Glee episodes are frequently big ol’ messes of hilarity, ridiculousness, inappropriateness, and sentimentality, which works oddly well for an episode all about sex education — after all, that mix of emotions can pretty accurately describe how plenty of said educational experiences go for teenagers. But on top of that, this week we experienced The Return of Gwyneth, which entertained plenty but somehow made us a little less unabashedly gleeful than her first time around (there's nothing like your first time with Gwynnie, that is), perhaps owing in part to the writers overuse of her Hip and With It-isms (“awe-some!”; ”laaaaaame!”; ”hi-larious!”). When Gwyneth wasn’t trotting about being dorkily cute, we got some serious plot developments — Kurt’s sex talk with dad, Santana’s possible coming-out moment — and plenty of varied tunes along the way (though, in an episode about romance, Broadway was egregiously missing).
“Do You Wanna Touch Me”
Holly Holliday is back, no longer teaching Spanish, but still speaking it at random times! Horrified to hear that Finn thinks cucumbers can give you AIDS; that Emma’s as uninformed about sex as her multiple pamphlets are absurd; and that Brittany — adorably and believably — thinks she’s pregnant because a stork has set up shop outside her window (priceless: Rachel’s face upon hearing this), Holly bellows her first “Laaaaaame!” of the episode. Our momentary discomfort at how laaaame the celibacy club is purported to be dissipates at the vision of Gwynnie in Jazzercise wear (we had a Jazzercise birthday party once! It was fun!), and then quickly we’re horrified again as she name-drops Jessica Seinfeld’s book on how to trick kids into eating vegetables. And then it’s time for the Joan Jett cover and bodice-ripping performance we’ve seen no less than eight times already this week (thank you, the Internets). “Too much?” asks Will’s adorably meek little sign. Yeah—it’s a fun number and all, but we’re kinda glad to hear, later in the episode, that, in a rare Glee reality check, McKinley parents did, in fact, complain.
It wouldn't be a pre-regionals episode without a sabotage-y appearance from Sue, who shows up to teach us that Kurt is now officially answering to the name “Porcelain,” and that she takes her coffee with Sweet N Low, including the packets themselves, and two bottles of simple syrup. She convinces Blaine to sex up the Warblers, which, for His Imperiousness, translates to a warehouse performance for Dalton’s sister school’s girls. Since the show’s thus far pretty much portrayed all the Dalton boys as well-groomed, suave gays like Blaine, it’s difficult to take the girls’ very orchestrated swoons seriously. Though the song choice had potential, the performance falls flat, not least of all owing to Kurt’s, er, unfortunate attempts at sexy singing and sexy face-ing. The arrangement’s a decent one, as we’ve heard on the full version of the track, but the decision to start the song midway through on air is an odd one, and Darren Criss trying to sound like Neon Trees’ singer (a guy trying to sound like Julian Casablancas), well, sorry, Glee: not the Warblers’ finest moment.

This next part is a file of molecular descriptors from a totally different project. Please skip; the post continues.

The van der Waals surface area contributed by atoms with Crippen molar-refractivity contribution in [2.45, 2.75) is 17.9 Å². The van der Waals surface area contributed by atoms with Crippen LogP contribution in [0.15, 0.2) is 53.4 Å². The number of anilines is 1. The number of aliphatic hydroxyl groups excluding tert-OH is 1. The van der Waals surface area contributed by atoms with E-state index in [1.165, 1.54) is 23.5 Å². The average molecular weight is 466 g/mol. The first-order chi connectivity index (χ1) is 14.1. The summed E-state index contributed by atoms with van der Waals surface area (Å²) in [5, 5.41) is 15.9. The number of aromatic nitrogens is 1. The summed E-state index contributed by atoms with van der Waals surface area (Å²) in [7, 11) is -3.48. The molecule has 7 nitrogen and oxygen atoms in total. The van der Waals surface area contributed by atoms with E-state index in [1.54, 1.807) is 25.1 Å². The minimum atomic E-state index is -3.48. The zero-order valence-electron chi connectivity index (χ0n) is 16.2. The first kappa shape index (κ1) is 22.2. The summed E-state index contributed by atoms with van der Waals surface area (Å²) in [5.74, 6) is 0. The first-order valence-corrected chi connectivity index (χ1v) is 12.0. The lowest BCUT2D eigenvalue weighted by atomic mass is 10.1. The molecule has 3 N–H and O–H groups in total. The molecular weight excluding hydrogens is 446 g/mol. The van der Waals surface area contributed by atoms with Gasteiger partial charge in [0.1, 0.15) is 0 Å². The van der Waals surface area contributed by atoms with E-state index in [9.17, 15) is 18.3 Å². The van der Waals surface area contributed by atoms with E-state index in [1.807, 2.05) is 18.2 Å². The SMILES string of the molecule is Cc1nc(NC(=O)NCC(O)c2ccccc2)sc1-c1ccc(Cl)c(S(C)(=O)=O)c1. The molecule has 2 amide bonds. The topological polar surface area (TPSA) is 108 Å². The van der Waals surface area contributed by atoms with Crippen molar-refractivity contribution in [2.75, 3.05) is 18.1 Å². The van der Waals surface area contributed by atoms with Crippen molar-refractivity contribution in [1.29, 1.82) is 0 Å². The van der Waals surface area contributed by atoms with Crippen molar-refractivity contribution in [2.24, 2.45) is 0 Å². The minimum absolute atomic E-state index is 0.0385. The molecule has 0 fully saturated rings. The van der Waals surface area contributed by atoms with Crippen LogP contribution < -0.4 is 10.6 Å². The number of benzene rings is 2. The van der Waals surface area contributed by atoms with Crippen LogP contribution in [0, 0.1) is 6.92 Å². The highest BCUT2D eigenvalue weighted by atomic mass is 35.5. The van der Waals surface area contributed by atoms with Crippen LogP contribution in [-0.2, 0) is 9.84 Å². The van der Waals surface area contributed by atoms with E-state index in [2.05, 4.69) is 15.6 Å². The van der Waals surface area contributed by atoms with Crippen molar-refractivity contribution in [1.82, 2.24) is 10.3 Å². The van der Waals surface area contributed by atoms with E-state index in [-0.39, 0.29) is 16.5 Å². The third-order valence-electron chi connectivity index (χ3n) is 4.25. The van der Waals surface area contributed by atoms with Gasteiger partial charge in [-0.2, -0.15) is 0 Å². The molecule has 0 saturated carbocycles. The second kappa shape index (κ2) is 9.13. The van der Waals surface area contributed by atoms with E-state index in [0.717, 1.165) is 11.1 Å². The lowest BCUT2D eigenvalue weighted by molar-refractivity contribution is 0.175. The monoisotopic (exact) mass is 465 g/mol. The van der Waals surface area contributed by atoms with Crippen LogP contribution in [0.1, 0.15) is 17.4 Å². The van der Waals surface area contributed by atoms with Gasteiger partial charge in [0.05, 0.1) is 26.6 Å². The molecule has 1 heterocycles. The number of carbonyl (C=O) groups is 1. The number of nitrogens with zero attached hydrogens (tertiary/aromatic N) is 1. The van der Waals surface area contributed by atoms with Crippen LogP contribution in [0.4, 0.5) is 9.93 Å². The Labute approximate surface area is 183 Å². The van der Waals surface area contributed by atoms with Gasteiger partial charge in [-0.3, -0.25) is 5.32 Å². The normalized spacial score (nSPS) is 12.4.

Despite this episode’s troubling whiff of “Emma and Will: Together Again Soon!” we at least got a pleasant peek at what Will romancing another lady would be like, and hey — it was actually fun! Matthew Morrison’s far more charming when giggling like an idiot at Holly’s jokes (she made a sex tape with J.D. Salinger whaaaaaa?!), and, against all odds, we strangely enjoy his “Kiss” as tango idea. The number’s well choreographed, and though we’re at first totally shocked by the sound of Morrison’s falsetto, the harshness wears off to create a nice blend with Gwyneth’s voice.
We were at first concerned with the fairly flip way this episode treated sexuality — McKinley as weirdly black-and-white world in which teens can only follow Emma’s celibacy-freak path or Holly’s “there’s no day too soon for (protected) sex!” mantra. But, as usual, it's Mr. Hummel (the great Mike O’Malley) to the rescue, giving a believably uncomfortable Kurt — who’s cool with the idea of sex, just not this very minute — an incredibly touching and appropriate sex talk. And then we have the paradox that is Santana. First, she’s full-on sexually confused, then she’s sure she's a lesbian — at least when it comes to Brittany. It all involves some serious acting from Naya Rivera, and the Santana/Holly/Brittany trio’s touching, simple performance of the Dixie Chicks’ take on the Stevie Nicks classic conveys Santana’s reflective mood well. But — and we feel awful about it — it’s tough to totally commit to the moment. For the entirety of Glee, we’ve been made to believe Santana’s “lady kisses” with Brittany were largely a titillating joke, lightly based in reality, mostly there to wink at the New Directions boys. The switch to super-serious plot point isn't unwelcome, but it's jarring nonetheless.
THIS IS WHAT THEY BRING STAMOS BACK FOR?! Okay, breathing and recapping again. By the episode’s end, almost everyone in New Directions has started attending celibacy club (points for Puck’s awesome “consequences” talk with Lauren), except for Quinn and Finn, who are secretly seeing each other again — scandal! In other news, our first view into Emma and Carl’s four-month-long marriage (why, why has this not entered an episode before? And now we have a feeling Stamos is on his way out ) happens in Holly’s classroom, where Carl keeps hilariously calling her “Doctor” and Emma confesses she may still have feelings for Will (quelle surprise). At least, in this episode’s version of a twist, Will does end up with Holly — which means we have a third installation of Gwyneth to look forward to soon. Maybe now that she has a record deal, we can return to Glee life as usual sometime soon? Next week — ready or not, here come the original songs!